Highlights from this article:
- Vaginal pH is a key indicator of overall vaginal health
- Vaginal pH is considered ‘normal’ between 3.8 and 4.5 on the pH scale
- The vaginal microbiome is an acidic environment made up of primarily (>70%) lactic-acid producing bacteria known as Lactobacilli
- An unbalanced vaginal pH can lead to a range of issues including making you more prone to infection (infections like bacterial vaginosis (BV) and aerobic vaginitis (AV) are associated with a higher vaginal pH).
- Vaginal pH is simply a sign of a larger imbalance in the vaginal microbiome
Vaginal pH plays a vital role in the health of your vagina by providing a quick insight into your vagina's defense against infection, inflammation, and disease.
Knowing which factors can influence pH levels is an important way to ensure you know what’s up when it comes to caring for and protecting your vaginal health.
Keep reading to learn everything you need to know about vaginal pH balance and how to maintain it.
What is vaginal pH?
As you may remember from chemistry class, pH refers to the potential of hydrogen and is a highly useful scientific measure for how acidic or basic (alkaline) a solution is. But instead of some liquid in a test tube, in this case, the “solution” is your incredibly complex and unique vaginal microbiome.
Technically speaking, pH is a scale that runs from 1 to 14, with 7 being the neutral midpoint. Any substance with a pH of 1-7 represents the acidic side of the scale (think vinegar or lime juice) while substances with a pH of more than 7 are considered to be more basic (think bleach or ammonia).
What is a normal vaginal pH?
Research shows that most healthy people will have a vaginal pH of between 3.8 and 4.5, an environment that’s considered to be moderately acidic.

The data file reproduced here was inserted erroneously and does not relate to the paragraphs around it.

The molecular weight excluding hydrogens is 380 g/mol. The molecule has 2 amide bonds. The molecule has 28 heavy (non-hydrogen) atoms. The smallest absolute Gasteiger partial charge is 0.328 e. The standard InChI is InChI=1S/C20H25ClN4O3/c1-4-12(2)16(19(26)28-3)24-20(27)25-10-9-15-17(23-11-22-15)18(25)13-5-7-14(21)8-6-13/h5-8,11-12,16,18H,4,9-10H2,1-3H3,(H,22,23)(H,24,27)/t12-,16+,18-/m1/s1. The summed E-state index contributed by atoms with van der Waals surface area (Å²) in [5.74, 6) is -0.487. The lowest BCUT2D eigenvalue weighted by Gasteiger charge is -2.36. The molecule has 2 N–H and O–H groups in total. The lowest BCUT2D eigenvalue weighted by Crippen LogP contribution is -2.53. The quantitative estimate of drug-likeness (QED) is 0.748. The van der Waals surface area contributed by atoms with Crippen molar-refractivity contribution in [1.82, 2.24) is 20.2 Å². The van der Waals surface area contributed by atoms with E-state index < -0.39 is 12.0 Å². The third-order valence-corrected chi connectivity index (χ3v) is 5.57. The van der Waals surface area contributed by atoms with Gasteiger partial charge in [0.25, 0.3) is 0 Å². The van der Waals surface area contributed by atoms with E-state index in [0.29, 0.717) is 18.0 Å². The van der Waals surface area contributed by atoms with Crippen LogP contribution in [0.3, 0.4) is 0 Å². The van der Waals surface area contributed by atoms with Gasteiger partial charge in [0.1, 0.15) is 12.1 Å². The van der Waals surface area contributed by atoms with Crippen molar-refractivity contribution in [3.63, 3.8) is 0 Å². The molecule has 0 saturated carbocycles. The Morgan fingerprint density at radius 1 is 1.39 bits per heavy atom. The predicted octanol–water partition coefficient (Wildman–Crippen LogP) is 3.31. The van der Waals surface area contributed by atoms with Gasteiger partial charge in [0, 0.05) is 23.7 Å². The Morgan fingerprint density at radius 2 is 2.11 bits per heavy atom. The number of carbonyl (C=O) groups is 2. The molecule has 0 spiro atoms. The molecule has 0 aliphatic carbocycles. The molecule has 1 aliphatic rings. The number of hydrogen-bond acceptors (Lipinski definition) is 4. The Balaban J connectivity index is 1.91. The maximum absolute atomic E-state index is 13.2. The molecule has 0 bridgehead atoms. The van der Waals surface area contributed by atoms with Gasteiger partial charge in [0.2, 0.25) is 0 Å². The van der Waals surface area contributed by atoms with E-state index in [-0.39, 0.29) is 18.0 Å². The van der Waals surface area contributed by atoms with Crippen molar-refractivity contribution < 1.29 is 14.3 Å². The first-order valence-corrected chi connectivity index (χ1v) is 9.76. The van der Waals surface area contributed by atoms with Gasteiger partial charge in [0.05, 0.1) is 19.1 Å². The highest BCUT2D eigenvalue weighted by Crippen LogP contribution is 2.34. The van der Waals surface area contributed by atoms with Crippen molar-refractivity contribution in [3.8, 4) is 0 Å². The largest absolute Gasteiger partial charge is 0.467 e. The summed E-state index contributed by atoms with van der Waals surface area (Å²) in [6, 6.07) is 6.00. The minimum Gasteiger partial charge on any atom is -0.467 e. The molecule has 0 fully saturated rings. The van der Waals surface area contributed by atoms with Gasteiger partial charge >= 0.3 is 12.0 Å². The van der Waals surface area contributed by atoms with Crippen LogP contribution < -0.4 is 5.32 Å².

Why does the acidity of your vaginal microbiome matter? Well, it’s a crude metric for an important factor - the bacteria that are present in your vaginal microbiome.
The acidity of your vagina is determined by the presence of lactic-acid-producing bacteria called lactobacilli. These bacteria are highly protective and prevent invading pathogens from surviving in the vagina. If your vaginal pH is within range (on the acidic side), it means lactobacilli are flourishing. When pH levels are too low or too high, they are associated with a collection of unwanted vaginal infections, including:
- Bacterial vaginosis (BV)
- Aerobic vaginitis (AV)
- UTIs and (in extreme cases) kidney infections
- Cytolytic vaginosis
How to test your vaginal pH balance
Vaginal pH test strips are readily available and can be a useful tool for determining the acidity of the vagina. However, it’s important to remember that vaginal pH is only a rough measure for the amount of lactic acid that’s being produced in your vagina, not a direct diagnosis for any of the vaginal infections listed above.
Just like having a fever is a metric correlated with the flu — but not necessarily a tool for diagnosing it — pH can be used as a health metric, with an abnormal range indicating to seek further testing. PH tests can't reveal the actual levels of protective bacteria (that's what an Evvy test is for!) or diagnose an infection or disease (which requires a visit to your doctor).
What can disrupt your vaginal pH?
So many aspects of daily life - from changing sexual partners to hormonal flucuations - have the potential to disrupt the composition of your vaginal microbiome and in turn, shift the balance of your vaginal pH.